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Old 15th Jan 2021, 9:12 pm   #12
Radio Wrangler
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Join Date: Mar 2012
Location: Fife, Scotland, UK.
Posts: 17,175
Default Re: Exotic speaker cable - problems.

That's quite standard, and comes under the general heading of 'A little knowledge is a dangerous thing'

What that little network on the output of an amplifier does is very important. The lack of one can drain your bank account. HOW that little network does it is quite subtle and to see how it has to be designed in order to work needs knowledge in the Bode and Laplace areas of engineering maths. Most batchelor's graduates ran away from the control theory modules of their courses, so framed paper on the wall is no surety of competence or understanding. Amusingly, it isn't actually hard, it just involves some weirdly alien concepts that can be hard to assimilate.

However, pontificating on how things can be done is not held back by any lack of technical knowledge. The results might just be affected, though.

Railing against feedback?

Well, if you don't understand something, you are scared of it, you do not feel in control of it. If you do understand it, it becomes a tool in your toolbox, to be used when appropriate. From here on, it gets funny, verrry funny.

So some pundits declared that feedback is evil, and that a non-evil amplifier must not have any. So amplifiers were 'designed' without any overall feedback loop and they all felt much happier and set to imagining thrusting new ways of describing the audible improvements they convinced themselves they must hear.

They'd removed the overt, obvious feedback path. They'd missed all the local feedback systems like stage degeneration.

An emitter follower is a feedback amplifier. The feedback path is one and the same with the signal path. through the transistor. Same with cathode followers and undecoupled cathode resistors.

So far, the anti-feedback people aren't even aware that they've missed most of the feedback in an amplifier. Even less are they aware that we've spotted their omission and are quietly having a jolly good laugh.

The next joke is that emitter followers, through the internal capacitances of the transistor and the inductances of their legs and circuit connections can go unstable at RF. No overt feedback path need apply. Nearly all transistor amps end in emitter followers as their final stages. One of the conditions for the oscillating follower problem is good RF capacitance to ground via low inductance on their output.... Ah, those damnable esoteric cables again. They work their magic even on pundit-certified feedback-free (well, the obvious feedback that is) amplifiers. The amplifier hoots its little head off, and the heat from cross-current sends up a smoke-based distress signal.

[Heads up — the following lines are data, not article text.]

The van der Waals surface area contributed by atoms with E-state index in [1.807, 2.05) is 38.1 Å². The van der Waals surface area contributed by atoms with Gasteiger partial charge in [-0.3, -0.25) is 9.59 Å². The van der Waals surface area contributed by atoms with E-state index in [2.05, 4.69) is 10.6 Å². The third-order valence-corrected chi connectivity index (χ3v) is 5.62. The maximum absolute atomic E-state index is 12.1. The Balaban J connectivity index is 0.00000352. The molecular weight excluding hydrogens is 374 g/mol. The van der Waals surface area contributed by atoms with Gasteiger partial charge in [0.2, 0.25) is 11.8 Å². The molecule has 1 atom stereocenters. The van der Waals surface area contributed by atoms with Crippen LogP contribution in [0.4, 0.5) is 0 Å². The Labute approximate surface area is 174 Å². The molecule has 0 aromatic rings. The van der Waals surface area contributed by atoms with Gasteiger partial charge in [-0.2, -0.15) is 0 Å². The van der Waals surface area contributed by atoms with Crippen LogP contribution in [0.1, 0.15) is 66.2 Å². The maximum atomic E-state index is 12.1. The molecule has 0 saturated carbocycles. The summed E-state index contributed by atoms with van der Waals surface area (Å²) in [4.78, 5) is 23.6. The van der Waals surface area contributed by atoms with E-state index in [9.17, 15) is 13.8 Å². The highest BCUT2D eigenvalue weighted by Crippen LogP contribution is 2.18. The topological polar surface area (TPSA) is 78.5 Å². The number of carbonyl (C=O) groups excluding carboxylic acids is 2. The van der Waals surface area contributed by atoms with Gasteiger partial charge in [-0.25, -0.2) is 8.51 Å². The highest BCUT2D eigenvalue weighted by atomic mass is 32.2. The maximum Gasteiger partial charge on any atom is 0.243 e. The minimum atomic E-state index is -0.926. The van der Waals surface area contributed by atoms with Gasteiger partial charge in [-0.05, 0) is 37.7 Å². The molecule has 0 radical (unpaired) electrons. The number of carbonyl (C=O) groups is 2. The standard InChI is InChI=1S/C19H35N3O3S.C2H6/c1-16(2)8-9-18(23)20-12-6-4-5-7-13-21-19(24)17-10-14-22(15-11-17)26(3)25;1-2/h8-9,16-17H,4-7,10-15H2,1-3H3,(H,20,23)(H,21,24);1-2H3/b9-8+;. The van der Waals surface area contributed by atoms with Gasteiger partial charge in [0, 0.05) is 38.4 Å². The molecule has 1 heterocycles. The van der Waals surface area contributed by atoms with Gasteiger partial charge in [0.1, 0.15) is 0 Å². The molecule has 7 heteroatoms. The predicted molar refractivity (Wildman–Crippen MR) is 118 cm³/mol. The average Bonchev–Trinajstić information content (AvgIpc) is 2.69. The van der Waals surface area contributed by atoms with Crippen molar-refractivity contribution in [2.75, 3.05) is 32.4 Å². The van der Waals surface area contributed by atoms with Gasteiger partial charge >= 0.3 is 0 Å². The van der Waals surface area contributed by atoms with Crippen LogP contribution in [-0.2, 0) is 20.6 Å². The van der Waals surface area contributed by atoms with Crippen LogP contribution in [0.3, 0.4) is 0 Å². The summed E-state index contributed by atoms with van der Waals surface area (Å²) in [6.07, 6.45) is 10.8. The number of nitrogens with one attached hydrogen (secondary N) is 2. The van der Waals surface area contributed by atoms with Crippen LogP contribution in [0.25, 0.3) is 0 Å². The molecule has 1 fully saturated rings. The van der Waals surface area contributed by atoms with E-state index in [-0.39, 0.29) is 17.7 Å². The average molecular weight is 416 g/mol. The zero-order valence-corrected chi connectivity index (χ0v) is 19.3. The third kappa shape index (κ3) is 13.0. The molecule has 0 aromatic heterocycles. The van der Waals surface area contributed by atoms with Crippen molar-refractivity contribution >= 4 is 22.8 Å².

Serves them right?


There have been innocent errors in this area. Peter Walker is almost sainted because of his Quad II, and Peter Baxendall is up there in the pantheon as well. They made a mistake that wasn't a mistake at the time. Those triplets of transistors in the output of the Quad 303 are naturally unstable unless the TO3 transistor is dramatically slower than the two smaller devices driving it. Their mistake wasn't an error at the time, their circuit worked, but they failed to see that the devices they used had open ended specs and were being improved all the time. The TO3 transistors got improved more than the TO5 and TO18 drivers. The gap between the transition frequencies closed up. So nowadays it is a major problem to buy a replacement TO3 power transistor BAD enough to work in that circuit.

I stress that what they did was fine with the devices of the period and no-one was predicting quite the improvement that was coming.

But fire up a Quad 303, apply an 8 ohm load, maybe with a bit of ordinary cable capacitance, drive the amp somewhat, not even close to clipping, and look with a scope. You will likely see a short burst of RF oscillation (around 10MHz) hanging around one place on each cycle of the audio sine you're testing with. It looks like a smudge on the scope trace. Not all 303s do this, but a lot with replacement transistors do.

There seems to be a reciprocal law at work. The more boutique-y an amplifier is, the less of a clue the designer seems to have had, when you do a hard analysis.

It's as if the structural engineering for a bridge or large building was done on religious principles. What could possibly go wrong?

Anyway, the speaker cable problems are inextricably entwined with output stability networks and they are entwined with feedback design and your toe bone's connected to your.....

This thread has been about sensible, engineering based, answers to a perfectly real issue that samjmann raised. It's an area that I felt wasn't well enough understood in the world at large and has had tons of oofle dust dumped on it by a few decades' worth of shamen and mystics.

The way samjamm phased his question made me feel he wasn't just another cultist with a mind already made-up. It was a serious issue, asked carefully, and deserved the best serious answer I could give.

For the really silly bits of audiophoolery, there is the appropriately named "The audiophoolery thread" not very far away. It's where you'll find happy stories of 1800 mains cables, smart rocks and unicorn hide. It's where you can have a damned good laugh.

So let's keep this thread about high-profit cables and amplifier stability, please. This way we'll have a nice record for the next person to realise something funny is going on when fancy cables cause smoke, to be pointed towards. (And I don't have to type it all over again!)

Can't afford the volcanic island yet, but the plans for my monorail and the goons' uniforms are done
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